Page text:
Equities had a relatively volatile September and October, with the ASX200 falling as much as 4.5% per cent during September before staging a recovery in October to end just over 1% lower as at 22 October 2021. Rising yields in the face of higher-than-expected inflation readings across the globe, concerns about China growth, and the associated fall in some commodity prices all contributed to the earlier pullback. The US S&P500 index finished roughly steady over the same period. The tech-heavy NASDAQ index fell approximately 1%, impacted to a greater extent by rising yields.
US-listed companies have had a solid start to their quarterly earnings season, helping to soothe investor concerns and justify prevailing valuations. In Australia, the Annual General Meeting (AGM) season is heating up, and trading updates and guidance have mostly aligned with market expectations. U.S. 10-year bond yields sit around 1.64% at writing, whilst Australian 10-year yields sit about 1.77%, up 0.39% and 0.50%, respectively, since the last update.
Iron ore has fallen to USD$118 (China futures pricing) amid concerns surrounding weaker than expected China GDP growth and the issues currently experienced in the heavily indebted property sector. Copper has risen to USD$4.50, near an all-time high. Gas, coal, and oil prices have increased significantly over the last two months. With strong demand as economies reopen, an expected cold European and Chinese winter, and tighter than expected supply. Brent crude has risen to over USD$85, the highest price in more than six years. Increasing energy costs will feed into higher inflation readings over the coming months. Gold was steady at USD$1792.
The Australian Dollar has strengthened against the U.S. Dollar to 74.5 cents.
The Australian economy has remained resilient over the last two months, even with our two largest capital cities and roughly half of our population spending most of this period in strict lockdowns. NSW and Victoria are progressively reopening after achieving vaccination targets linked to extra freedoms. There are positive signs that the job market is starting to recover, with payroll jobs rising in late September. Business and consumer confidence levels have begun to rise. They are well above last year’s lows, with a growing sense of confidence in the community that life will soon resemble a normal state. Pleasingly Australia is on track to reach world-leading vaccination rates, potentially over 90% of adults double dosed, that will hopefully see widescale lockdowns become a thing of the past. The Australian economy is expected to return to growth in the December quarter, helping to offset a weak September quarter, as pent-up demand is finally released, and borders begin to open.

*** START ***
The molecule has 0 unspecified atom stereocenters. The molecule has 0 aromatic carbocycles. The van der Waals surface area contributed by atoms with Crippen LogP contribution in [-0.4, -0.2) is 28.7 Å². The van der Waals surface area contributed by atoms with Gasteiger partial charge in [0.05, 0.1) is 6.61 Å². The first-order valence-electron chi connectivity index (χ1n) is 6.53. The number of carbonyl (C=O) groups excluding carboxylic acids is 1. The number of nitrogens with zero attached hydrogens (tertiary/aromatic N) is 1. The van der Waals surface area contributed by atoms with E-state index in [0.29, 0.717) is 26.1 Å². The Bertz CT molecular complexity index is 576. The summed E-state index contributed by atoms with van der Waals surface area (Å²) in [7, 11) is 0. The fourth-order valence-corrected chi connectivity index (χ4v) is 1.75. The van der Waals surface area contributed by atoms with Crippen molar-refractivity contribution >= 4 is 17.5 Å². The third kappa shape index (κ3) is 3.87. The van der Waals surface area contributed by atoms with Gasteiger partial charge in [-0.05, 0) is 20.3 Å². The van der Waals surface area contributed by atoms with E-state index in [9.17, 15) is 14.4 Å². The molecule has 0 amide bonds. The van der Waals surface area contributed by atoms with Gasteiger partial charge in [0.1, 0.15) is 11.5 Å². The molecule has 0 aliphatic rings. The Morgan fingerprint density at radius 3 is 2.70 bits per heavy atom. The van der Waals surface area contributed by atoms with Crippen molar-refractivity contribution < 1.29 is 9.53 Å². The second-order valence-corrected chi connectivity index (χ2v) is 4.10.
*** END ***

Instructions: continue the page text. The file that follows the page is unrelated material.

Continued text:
The US Federal Reserve signalled they would begin tapering asset purchases ‘soon’, likely starting in November. A gradual reduction of this unprecedented stimulus provided during the pandemic has been carefully communicated and will be actioned in a staggered approach so as not to spook equity markets. In September, consumer price inflation rose more than expected, with the rise driven by more ‘sticky’ factors rather than transitory reopening factors. In response, 10-year bond yields rose to post-pandemic highs. Investors are betting that the Fed will have to begin raising interest rates earlier than communicated to combat inflation. In other news, US debt ceiling concerns were temporarily alleviated, with Republicans offering a short-term extension.
China’s September quarter GDP growth slowed to 4.9% year-on-year, impacted by tight policy conditions and COVID lockdowns. Retail sales were better than anticipated when restrictions did eventually ease, though industrial production disappointed. The heavily indebted property developer Evergrande was a hot topic, with markets initially concerned about contagion risk should the firm collapse. Market nerves were allayed with expectations rising that the Chinese government was likely to restructure the firm to limit and flow-on effects to the rest of the sector and the broader economy. China’s central bank boosted daily liquidity injections, which is an early sign that they may be starting to reverse their tightening stance. Such measures would help increase consumer spending and investment and may support the economy through future lockdowns.
Want more information?
This month’s perspective highlights that market sentiment on all asset classes is constantly changing. It is important for us to quickly recognise any threats, to preserve your investment capital or to identify early investment opportunities to maximise any return advantages. At Partners Wealth Group we don’t get complacent with the current state of play and constantly monitor investments and your portfolios.
If this article has raised questions regarding your personal situation, please contact your Partners Wealth Group advisor directly or on 1800 333 143.
This article contains information that is general in nature. It does not take into account the objectives, financial situation or needs of any particular person. You need to consider you financial situation and needs before making any decisions based on this information.